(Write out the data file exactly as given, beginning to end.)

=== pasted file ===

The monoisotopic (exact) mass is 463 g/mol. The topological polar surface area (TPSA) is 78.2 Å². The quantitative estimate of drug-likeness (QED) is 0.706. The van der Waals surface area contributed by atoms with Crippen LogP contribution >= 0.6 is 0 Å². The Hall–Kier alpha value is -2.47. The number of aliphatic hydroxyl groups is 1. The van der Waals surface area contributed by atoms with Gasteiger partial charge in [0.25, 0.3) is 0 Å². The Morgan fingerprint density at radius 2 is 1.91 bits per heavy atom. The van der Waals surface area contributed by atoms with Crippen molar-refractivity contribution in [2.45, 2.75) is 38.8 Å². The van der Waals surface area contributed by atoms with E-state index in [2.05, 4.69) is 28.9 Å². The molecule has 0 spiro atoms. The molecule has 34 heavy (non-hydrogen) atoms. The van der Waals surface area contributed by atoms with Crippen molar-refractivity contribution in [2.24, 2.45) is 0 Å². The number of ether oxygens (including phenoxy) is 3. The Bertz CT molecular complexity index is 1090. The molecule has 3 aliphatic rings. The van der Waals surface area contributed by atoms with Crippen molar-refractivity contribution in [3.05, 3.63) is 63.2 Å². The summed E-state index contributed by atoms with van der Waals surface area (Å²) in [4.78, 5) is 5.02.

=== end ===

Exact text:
The monoisotopic (exact) mass is 463 g/mol. The topological polar surface area (TPSA) is 78.2 Å². The quantitative estimate of drug-likeness (QED) is 0.706. The van der Waals surface area contributed by atoms with Crippen LogP contribution >= 0.6 is 0 Å². The Hall–Kier alpha value is -2.47. The number of aliphatic hydroxyl groups is 1. The van der Waals surface area contributed by atoms with Gasteiger partial charge in [0.25, 0.3) is 0 Å². The Morgan fingerprint density at radius 2 is 1.91 bits per heavy atom. The van der Waals surface area contributed by atoms with Crippen molar-refractivity contribution in [2.45, 2.75) is 38.8 Å². The van der Waals surface area contributed by atoms with E-state index in [2.05, 4.69) is 28.9 Å². The molecule has 0 spiro atoms. The molecule has 34 heavy (non-hydrogen) atoms. The van der Waals surface area contributed by atoms with Crippen molar-refractivity contribution in [2.24, 2.45) is 0 Å². The number of ether oxygens (including phenoxy) is 3. The Bertz CT molecular complexity index is 1090. The molecule has 3 aliphatic rings. The van der Waals surface area contributed by atoms with Crippen molar-refractivity contribution in [3.05, 3.63) is 63.2 Å². The summed E-state index contributed by atoms with van der Waals surface area (Å²) in [4.78, 5) is 5.02.